CAS  PubMed  Article  Google Scholar 

  41. 41.

    Dalkara T, Gursoy-Ozdemir Y, Yemisci M. Brain microvascular pericytes in health and disease. Acta Neuropathol. 2011;122(1):1.

    PubMed  Article  Google Scholar 

  42. 42.

    Meldolesi J. Exosomes and ectosomes in intercellular communication. Curr Biol. 2018;28(8):R435–44.

    CAS  PubMed  Article  Google Scholar 

  43. 43.

    Alexander M, Ramstead AG, Bauer KM, Lee S-H, Runtsch MC, Wallace J, Huffaker TB, Larsen DK, Tolmachova T, Seabra MC. Rab27-dependent exosome production inhibits chronic inflammation and enables acute responses to inflammatory stimuli. J Immunol. 2017;199(10):3559–70.

    CAS  PubMed  Article  Google Scholar 

  44. 44.

    Kim D, Woo H-K, Lee C, Min Y, Kumar S, Sunkara V, Jo H-G, Lee YJ, Kim J, Ha HK. EV-Ident: identifying tumor-specific extracellular vesicles by size fractionation and single-vesicle analysis. Anal Chem. 2020;92(8):6010–8.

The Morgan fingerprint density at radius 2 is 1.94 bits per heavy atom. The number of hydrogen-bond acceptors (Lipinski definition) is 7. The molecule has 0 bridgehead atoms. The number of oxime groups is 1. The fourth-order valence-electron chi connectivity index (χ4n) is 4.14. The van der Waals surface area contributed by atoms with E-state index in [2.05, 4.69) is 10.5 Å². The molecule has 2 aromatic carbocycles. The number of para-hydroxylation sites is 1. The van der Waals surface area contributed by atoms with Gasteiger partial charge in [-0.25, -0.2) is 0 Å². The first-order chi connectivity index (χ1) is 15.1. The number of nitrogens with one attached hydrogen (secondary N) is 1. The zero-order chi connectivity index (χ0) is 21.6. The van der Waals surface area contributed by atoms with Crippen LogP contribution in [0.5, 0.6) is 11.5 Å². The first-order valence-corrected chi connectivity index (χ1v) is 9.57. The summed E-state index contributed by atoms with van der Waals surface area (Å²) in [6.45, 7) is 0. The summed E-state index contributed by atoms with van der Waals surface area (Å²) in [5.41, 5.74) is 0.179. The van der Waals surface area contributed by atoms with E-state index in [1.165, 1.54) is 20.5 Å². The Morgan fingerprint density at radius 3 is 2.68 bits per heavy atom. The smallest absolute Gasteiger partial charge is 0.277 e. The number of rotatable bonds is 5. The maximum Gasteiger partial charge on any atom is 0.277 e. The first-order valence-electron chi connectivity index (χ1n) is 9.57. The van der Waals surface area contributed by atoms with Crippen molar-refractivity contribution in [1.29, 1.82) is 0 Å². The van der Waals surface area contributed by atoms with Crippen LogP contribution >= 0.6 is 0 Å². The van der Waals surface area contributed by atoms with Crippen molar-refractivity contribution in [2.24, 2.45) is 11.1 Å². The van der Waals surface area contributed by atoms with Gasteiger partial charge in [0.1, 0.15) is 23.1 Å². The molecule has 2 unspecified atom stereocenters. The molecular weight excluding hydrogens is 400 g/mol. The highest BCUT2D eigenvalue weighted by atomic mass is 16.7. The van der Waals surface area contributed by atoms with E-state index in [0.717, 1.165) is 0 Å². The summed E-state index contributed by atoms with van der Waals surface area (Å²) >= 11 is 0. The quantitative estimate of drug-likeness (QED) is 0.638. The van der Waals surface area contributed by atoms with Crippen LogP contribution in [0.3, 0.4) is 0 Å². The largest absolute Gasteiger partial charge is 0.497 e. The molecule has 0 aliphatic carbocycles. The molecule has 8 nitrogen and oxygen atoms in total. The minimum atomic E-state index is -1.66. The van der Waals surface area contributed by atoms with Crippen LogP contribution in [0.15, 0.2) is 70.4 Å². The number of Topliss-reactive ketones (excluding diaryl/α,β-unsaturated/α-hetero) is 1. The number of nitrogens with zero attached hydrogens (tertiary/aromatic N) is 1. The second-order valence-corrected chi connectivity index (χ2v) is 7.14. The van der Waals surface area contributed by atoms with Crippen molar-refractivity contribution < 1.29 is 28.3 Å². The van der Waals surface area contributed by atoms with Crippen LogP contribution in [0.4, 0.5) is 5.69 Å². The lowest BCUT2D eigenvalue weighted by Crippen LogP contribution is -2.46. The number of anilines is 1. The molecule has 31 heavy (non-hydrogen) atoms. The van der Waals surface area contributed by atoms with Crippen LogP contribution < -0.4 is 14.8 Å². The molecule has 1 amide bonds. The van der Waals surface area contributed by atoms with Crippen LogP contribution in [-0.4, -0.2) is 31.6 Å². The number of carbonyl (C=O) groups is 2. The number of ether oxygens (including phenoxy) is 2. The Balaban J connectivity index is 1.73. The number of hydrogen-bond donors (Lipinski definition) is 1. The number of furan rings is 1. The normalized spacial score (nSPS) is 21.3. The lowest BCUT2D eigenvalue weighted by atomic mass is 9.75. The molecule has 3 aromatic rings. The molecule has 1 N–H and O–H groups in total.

CAS  PubMed  Article  Google Scholar 

  45. 45.

    Mardpour S, Hamidieh AA, Taleahmad S, Sharifzad F, Taghikhani A, Baharvand H. Interaction between mesenchymal stromal cell-derived extracellular vesicles and immune cells by distinct protein content. J Cell Physiol. 2019;234(6):8249–58.

    CAS  PubMed  Article  Google Scholar 

  46. 46.

    Li C-J, Fang Q-H, Liu M-L, Lin J-N. Current understanding of the role of adipose-derived extracellular vesicles in metabolic homeostasis and diseases: communication from the distance between cells/tissues. Theranostics. 2020;10(16):7422.

    CAS  PubMed  PubMed Central  Article  Google Scholar 

  47. 47.

    Penfornis P, Vallabhaneni KC, Whitt J, Pochampally R. Extracellular vesicles as carriers of microRNA, proteins and lipids in tumor microenvironment. Int J Cancer. 2016;138(1):14–21.

    CAS  PubMed  Article  Google Scholar 

  48. 48.

    Möbius W, Ohno-Iwashita Y, Donselaar EGV, Oorschot VM, Shimada Y, Fujimoto T, Heijnen HF, Geuze HJ, Slot JW. Immunoelectron microscopic localization of cholesterol using biotinylated and non-cytolytic perfringolysin O. J Histochem Cytochem. 2002;50(1):43–55.